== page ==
Disability in adland: plenty of goodwill but too little action

A Future of Fairness includes a roadmap for companies to follow no matter where they are on their diversity and inclusion journey.

Disability is woefully under-represented in advertising, in terms of both agencies’ workforces and their creative output. It’s an area of diversity and inclusion that attracts plenty of goodwill, and has some high-profile role models – from Stevie Wonder to Ellie Simmonds – but sees very little action or change.

There’s a very real chance, however, that the pandemic lockdowns may have helped to shift perceptions, and could inspire the world to be a more disabled friendly place going forwards. Remote living and working turned out not to be so hard to achieve as people imagined, which is good news for many in the physically disabled community.

Martyn Sibley, founder of inclusive platform Disability Horizons and the Purple Goat agency, says, "COVID-19 has shown that people can work at home, be educated at home, and enjoy leisure at home, and that’s been helpful for some parts of the disabled community, because it’s removing barriers for everybody."

Ableism in adland

For Sulaiman Khan, founder of consultancy ThisAbility, the ad industry has always been a pretty hostile environment, hampered by ableism. He says, "Long hours, outdated models of work, lack of physical access, lack of representation, very little support or empathy, inflexible application processes, being made to feel like an inconvenience, the additional financial burden of disability, being the sole representative of disability in an organisation. These are all themes that any person who is adjacent to adland and who has a disability can relate to."

Champions of the disabled community are working hard to build momentum, particularly Sam Phillips, former Chief Marketing Officer of Omnicom Media Group. She says, "People think there’s enough to do around race and ethnicity, which is exactly why we have to keep the disability conversation dialled up – it’s so easy for people to think they do enough stuff. But it’s not a cookie-cutter world, and you can’t pit one area of diversity against another. That’s not what it’s about. We’re all humans."

Mike Alhadeff, Senior Strategist, AMV BBDO, admits he finds it frustrating that he’s so regularly approached to talk about disability, due to a dearth of industry role models.

I’ve stuck my head above the parapet and, as I’ve grown older, I realise there’s a responsibility to be open about it, because hopefully it will help other people to be more comfortable with disability. There should be more disabled people in adland and although I’m not sure you can ever put a number on it, I guess KPIs can set a tone.

Mike Alhadeff

Role models

Phillips insists there are more role models than we realise. "The reality is that huge numbers of people who are already in our agencies have got some sort of disability, but they are often not declared, and very few companies measure this. I measured across Omnicom Media Group and 11% of the workforce has a disability."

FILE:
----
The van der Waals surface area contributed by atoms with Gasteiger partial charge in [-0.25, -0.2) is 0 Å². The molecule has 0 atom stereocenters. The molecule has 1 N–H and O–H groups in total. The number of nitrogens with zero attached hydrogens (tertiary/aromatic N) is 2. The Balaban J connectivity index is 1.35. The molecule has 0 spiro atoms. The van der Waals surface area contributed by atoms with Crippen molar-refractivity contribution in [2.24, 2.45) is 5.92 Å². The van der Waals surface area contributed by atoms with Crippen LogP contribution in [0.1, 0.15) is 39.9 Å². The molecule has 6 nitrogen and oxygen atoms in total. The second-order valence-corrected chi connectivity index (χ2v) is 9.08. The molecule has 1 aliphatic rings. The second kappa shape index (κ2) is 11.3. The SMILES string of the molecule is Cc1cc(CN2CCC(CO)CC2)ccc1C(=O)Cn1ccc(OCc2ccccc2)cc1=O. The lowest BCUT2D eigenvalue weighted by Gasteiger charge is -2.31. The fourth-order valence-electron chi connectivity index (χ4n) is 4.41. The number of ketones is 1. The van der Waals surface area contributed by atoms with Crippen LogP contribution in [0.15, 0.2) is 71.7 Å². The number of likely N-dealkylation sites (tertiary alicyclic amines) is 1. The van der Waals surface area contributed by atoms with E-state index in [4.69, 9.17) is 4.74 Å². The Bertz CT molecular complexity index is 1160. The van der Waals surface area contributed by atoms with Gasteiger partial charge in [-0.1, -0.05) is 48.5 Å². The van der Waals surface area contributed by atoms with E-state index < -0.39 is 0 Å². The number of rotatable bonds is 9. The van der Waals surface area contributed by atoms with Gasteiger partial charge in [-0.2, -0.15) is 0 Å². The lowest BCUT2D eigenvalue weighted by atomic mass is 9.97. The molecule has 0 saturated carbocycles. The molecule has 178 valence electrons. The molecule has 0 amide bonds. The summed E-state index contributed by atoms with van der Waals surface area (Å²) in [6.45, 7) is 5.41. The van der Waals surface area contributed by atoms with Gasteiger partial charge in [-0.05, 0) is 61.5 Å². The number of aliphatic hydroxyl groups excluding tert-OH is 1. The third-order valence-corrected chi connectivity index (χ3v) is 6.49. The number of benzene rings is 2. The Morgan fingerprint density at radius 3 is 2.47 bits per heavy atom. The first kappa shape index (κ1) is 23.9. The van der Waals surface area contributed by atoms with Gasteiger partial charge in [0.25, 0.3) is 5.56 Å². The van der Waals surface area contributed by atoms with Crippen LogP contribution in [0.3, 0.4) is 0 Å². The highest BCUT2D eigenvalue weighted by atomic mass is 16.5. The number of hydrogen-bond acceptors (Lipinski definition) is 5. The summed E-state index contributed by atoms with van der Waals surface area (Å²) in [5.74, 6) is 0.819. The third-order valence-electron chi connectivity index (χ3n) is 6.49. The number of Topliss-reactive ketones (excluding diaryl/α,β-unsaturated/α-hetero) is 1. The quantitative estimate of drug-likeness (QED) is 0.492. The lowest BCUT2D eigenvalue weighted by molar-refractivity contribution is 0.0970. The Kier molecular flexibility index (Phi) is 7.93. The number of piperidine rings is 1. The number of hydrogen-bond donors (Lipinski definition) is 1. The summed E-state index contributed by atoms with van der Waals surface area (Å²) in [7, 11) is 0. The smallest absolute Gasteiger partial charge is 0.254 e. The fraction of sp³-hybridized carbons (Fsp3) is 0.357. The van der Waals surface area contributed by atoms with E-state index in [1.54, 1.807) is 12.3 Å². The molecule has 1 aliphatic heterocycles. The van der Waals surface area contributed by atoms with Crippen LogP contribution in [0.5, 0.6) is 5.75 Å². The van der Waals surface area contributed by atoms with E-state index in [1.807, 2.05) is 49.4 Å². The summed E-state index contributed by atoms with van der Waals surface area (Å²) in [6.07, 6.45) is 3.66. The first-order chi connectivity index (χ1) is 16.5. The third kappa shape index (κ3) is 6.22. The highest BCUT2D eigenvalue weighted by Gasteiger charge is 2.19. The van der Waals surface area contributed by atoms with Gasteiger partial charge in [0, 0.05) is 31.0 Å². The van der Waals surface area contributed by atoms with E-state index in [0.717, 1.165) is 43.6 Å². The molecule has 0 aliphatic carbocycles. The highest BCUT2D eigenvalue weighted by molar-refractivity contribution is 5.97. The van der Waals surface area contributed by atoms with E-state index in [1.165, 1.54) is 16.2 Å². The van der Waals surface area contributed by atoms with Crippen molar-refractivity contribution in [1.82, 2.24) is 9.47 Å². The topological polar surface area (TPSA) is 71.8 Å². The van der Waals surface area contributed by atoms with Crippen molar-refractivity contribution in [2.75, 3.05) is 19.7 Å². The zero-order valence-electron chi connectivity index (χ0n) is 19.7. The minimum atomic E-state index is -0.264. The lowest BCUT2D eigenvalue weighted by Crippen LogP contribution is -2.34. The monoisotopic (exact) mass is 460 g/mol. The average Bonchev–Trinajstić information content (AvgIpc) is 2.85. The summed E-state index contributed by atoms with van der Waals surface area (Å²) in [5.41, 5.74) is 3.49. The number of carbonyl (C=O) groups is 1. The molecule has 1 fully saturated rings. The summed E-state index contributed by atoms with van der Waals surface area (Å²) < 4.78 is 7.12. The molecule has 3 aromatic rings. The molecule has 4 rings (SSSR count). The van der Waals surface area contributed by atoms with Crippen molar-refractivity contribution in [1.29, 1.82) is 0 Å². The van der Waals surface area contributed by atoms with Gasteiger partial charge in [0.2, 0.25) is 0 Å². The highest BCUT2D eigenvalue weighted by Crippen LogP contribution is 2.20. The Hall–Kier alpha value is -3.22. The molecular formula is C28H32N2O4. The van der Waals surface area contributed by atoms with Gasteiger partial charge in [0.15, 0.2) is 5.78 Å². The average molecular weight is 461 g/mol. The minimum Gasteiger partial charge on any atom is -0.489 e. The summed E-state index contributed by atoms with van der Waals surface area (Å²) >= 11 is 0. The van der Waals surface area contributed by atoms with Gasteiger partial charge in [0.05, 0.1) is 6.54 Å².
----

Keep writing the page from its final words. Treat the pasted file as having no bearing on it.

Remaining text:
In 2019 Omnicom started the Open Disability Plus Allies group, and at the launch a panel of five CEOs all spoke for the first time about their disabilities, ranging from dyslexia and cerebral palsy to organ disease and deafness. "I can’t tell you how it changes things," Phillips says.

Under-representation in advertising

In terms of the advertising product, disability is badly underrepresented, Phillips argues. "I’m constantly pushing to get this considered and on the agenda in terms of outputs," she says. "The truth is that, although there have been some instances of really good work in the area of disability, the only one people can recall is Maltesers, which was brilliant and brilliantly effective".

In the UK there are 14 million disabled people. Compare that to around 600,000 vegans – and look at the number of products and services targeted at them – and you begin to see the scope of the problem.

Martyn Sibley

Even when they do feature in ads, disabled people are often given token roles but as Dr Marie-Claude Gervais, Research Director at Versiti, says, "People want to be part of the story, not a tick box in a montage. It doesn’t matter if it’s their specific group that’s represented – what they want is normalisation, not superhero and victim stereotypes."

Sibley agrees. "Vulnerable might be relevant in terms of COVID-19, but I don’t want to be defined that way. We are valuable, not vulnerable. We are citizens, voters, and customers, and we want to be treated like that. We don’t want people’s sympathy or pity."

Ali Hanan, founder of Creative Equals, points out that the 2019 Innovation Lions were dominated by projects focused on accessibility, including Ikea’s ThisAble by McCann Tel Aviv, which introduced affordable add-ons to make Ikea products more user-friendly and increased sales by 37%. "Smart agencies know how big the brand-inclusion space is,” Hanan says, “and if culture isn’t going to motivate agencies, maybe Cannes Lions will."

Continue reading A Future of Fairness

The opinions expressed here are those of the contributors and were submitted in accordance with the IPA terms and conditions regarding the uploading and contribution of content to the IPA newsletters, IPA website, or other IPA media, and should not be interpreted as representing the opinion of the IPA.

Last updated 05 October 2021